Commuter rail plans summer shutdowns for safety work
A Gloucester woman named Gregg Zoske said she has remained a faithful rider of the Massachusetts Bay Transportation Authority’s commuter rail system — through weather cancellations, infrastructure problems and more.
“Every day, we contribute to put our trust in a system that is crumbling around us,” she told 150 people gathered for a forum Wednesday night at City Hall. “I depend wholly on commuter rail to get to work six days a week.”
She and the others were there to protest the MBTA’s plan to shut down weekend rail service on the Rockport line that serves Cape Ann this summer to install a federally-mandated Positive Train Control infrastructure system. The T then plans to suspend service north of Salem from July 17 to Aug. 13 to replace the Beverly swing bridge and prepare for replacement of the Gloucester drawbridge that crosses the Annisquam River.
As of Thursday, the MBTA has not announced a mitigation plan. And neither MBTA nor Department of Transportation officials showed up for Thursday’s forum, which was slated for discuss precisely that.
“This is gross negligence,” said Zoske, one of more than a dozen speakers who made their points to state Senate Minority Leader Bruce Tarr, state Reps. Ann-Margaret Ferrante and Brad Hill, and Mayor Sefatia Romeo Theken, who hosted the meeting with the DOT and MBTA in absentia.
The 90-minute forum drew elected officials from Gloucester, Rockport and Manchester, communities with stops on the MBTA’s Rockport line. They and a handful of regular riders echoed Zoske’s concerns and more.
The event took on the temper of a rally, with Tarr, Romeo Theken and City Councilors Melissa Cox and Val Gilman soliciting signatures on paper and digital petitions demanding that “alternative public transit must be made available” during the scheduled full service shutdown.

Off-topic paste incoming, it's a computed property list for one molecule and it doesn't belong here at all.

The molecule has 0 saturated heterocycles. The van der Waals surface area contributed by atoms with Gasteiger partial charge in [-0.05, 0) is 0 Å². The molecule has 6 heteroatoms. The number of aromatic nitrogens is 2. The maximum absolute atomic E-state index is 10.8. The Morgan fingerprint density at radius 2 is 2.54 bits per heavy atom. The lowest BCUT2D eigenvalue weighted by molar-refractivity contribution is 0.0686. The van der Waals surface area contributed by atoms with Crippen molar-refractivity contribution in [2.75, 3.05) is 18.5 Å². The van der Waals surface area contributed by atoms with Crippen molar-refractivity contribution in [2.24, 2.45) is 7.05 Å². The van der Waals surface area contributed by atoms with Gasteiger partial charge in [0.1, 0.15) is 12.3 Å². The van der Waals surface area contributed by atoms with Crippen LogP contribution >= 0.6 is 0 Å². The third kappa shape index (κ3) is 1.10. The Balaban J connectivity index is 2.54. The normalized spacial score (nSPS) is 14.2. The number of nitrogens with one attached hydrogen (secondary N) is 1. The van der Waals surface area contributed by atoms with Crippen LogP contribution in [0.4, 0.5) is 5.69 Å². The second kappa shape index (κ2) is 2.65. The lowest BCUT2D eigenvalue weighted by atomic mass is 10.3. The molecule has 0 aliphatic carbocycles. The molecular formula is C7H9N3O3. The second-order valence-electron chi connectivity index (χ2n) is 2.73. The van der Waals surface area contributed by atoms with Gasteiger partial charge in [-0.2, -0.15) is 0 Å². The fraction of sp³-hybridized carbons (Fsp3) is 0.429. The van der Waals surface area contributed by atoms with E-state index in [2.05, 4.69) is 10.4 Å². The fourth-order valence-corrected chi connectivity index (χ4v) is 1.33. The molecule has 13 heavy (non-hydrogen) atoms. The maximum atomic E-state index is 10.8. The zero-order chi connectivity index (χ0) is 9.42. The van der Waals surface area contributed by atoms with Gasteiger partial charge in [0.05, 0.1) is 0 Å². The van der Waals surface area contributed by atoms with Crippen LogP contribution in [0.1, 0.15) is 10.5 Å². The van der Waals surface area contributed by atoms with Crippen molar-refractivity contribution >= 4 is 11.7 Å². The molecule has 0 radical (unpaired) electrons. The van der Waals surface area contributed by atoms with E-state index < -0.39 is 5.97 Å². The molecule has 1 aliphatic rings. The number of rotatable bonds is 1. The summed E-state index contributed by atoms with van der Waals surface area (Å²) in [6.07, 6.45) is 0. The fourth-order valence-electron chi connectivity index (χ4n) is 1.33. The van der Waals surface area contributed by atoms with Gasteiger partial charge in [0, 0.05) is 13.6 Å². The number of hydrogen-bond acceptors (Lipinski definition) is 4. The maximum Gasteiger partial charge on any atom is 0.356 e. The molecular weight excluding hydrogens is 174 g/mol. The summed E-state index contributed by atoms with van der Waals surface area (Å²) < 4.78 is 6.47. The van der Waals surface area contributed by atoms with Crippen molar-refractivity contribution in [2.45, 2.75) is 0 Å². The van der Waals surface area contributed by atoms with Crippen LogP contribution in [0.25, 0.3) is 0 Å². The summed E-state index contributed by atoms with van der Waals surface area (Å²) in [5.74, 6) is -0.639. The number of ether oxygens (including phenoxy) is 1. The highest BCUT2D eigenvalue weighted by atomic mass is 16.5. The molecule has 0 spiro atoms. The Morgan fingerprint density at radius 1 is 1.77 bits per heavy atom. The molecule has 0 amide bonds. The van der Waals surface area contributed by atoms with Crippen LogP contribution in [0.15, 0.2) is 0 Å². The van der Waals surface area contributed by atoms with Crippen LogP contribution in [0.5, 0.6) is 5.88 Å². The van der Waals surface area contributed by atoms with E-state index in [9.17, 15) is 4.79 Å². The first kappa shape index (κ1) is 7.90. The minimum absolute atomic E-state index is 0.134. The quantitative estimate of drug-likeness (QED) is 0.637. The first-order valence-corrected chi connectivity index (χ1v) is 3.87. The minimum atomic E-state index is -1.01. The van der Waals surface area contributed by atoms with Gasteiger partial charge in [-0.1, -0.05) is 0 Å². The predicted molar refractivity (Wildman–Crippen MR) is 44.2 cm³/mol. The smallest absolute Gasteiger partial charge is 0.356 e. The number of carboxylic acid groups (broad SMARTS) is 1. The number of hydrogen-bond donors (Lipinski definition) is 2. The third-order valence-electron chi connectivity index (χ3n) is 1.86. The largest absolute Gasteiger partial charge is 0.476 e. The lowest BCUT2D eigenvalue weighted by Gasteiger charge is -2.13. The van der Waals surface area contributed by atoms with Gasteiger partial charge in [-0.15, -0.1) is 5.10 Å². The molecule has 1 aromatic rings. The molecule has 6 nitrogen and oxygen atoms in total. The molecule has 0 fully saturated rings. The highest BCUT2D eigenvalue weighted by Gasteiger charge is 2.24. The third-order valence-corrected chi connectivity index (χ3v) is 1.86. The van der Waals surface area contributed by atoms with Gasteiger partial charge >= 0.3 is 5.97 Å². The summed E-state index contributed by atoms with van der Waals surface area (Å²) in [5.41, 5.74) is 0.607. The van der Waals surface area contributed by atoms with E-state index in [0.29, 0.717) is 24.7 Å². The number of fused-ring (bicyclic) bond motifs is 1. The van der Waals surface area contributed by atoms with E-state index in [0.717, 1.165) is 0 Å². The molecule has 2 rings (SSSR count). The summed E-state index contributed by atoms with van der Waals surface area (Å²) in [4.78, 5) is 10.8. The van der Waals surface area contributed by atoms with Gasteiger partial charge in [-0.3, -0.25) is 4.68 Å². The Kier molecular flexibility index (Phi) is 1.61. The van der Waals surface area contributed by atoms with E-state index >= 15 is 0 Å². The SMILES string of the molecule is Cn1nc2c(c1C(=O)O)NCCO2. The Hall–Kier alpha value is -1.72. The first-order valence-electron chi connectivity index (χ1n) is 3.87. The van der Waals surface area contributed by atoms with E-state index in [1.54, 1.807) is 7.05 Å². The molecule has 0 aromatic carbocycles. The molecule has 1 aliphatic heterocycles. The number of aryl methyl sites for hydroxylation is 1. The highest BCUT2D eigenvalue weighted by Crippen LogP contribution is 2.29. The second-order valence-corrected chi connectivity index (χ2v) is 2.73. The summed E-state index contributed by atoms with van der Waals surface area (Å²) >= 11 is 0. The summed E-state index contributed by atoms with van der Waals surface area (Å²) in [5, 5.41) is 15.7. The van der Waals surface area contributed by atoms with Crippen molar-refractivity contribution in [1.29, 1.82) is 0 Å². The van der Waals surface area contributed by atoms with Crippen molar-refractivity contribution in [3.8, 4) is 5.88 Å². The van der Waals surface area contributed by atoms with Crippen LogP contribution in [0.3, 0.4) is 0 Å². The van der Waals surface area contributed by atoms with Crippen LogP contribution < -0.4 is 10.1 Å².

Christopher Sicuranza, the mayor’s director of constituent services, said the petition drew more 150 in-person signatures Tuesday night, while the online version had generated 574 signatures as of 2 p.m. Thursday.
The City Hall event was the first of three planned forums that had been scheduled for residents to address the DOT and MBTA. Tarr and Hill said the transit agencies have said their representatives will not attend the other sessions either. Those forums, scheduled for Monday in Newburyport and Tuesday in Beverly, will go on as scheduled, with the legislators recording the sessions and vowing to deliver residents’ remarks to the state agencies.
“They’ll get the message, don’t worry,” Ferrante said just prior to the Gloucester forum’s start. “I understand that they may still be working on a (busing alternative or other mitigation) plan, but they could have at least shown respect for the community and sent someone up here to listen to people’s concerns. This tells me they want to put a plan in place, then tell us what the plan is before they get our input. That’s not the way to work.”
MBTA spokesman Joe Pesaturo said in a Thursday email to the Times that the agency simply “continues to explore options.” He did not elaborate,
Manchester Selectman Eli Boling said that, beyond any bus arrangements, those options should include pushing the work back to thef all and winter months. The shutdowns as planned, he said, would cut deeply into his town’s revenues from the beaches and the meals tax if riders aren’t able to make their way to the seaside village.
“There are no words to express our thoughts,” he said, noting that much of the town’s $100,000 in beach revenue is drawn from “walk-up” visitors who arrive by train.
Ken Riehl, CEO of the Cape Ann Chamber of Commerce, said similar losses would be felt across the region. He read comments submitted to the chamber from businesses outlining how the shutdowns would affect them. He said the chamber board has sent a letter to the agencies and to lawmakers urging that, at the every least, the shutdown should be pushed back to after Labor Day. He said the chamber estimates that the shutdowns could sock businesses with summer sales losses of 15 percent or more.
“We know this work has to be done,” he said. “These are not just numbers, but real people and businesses that will be affected if these closings are not moved out of the summer season.”
Read more at gloucestertimes.com.
Article by Ray Lamont Staff Writer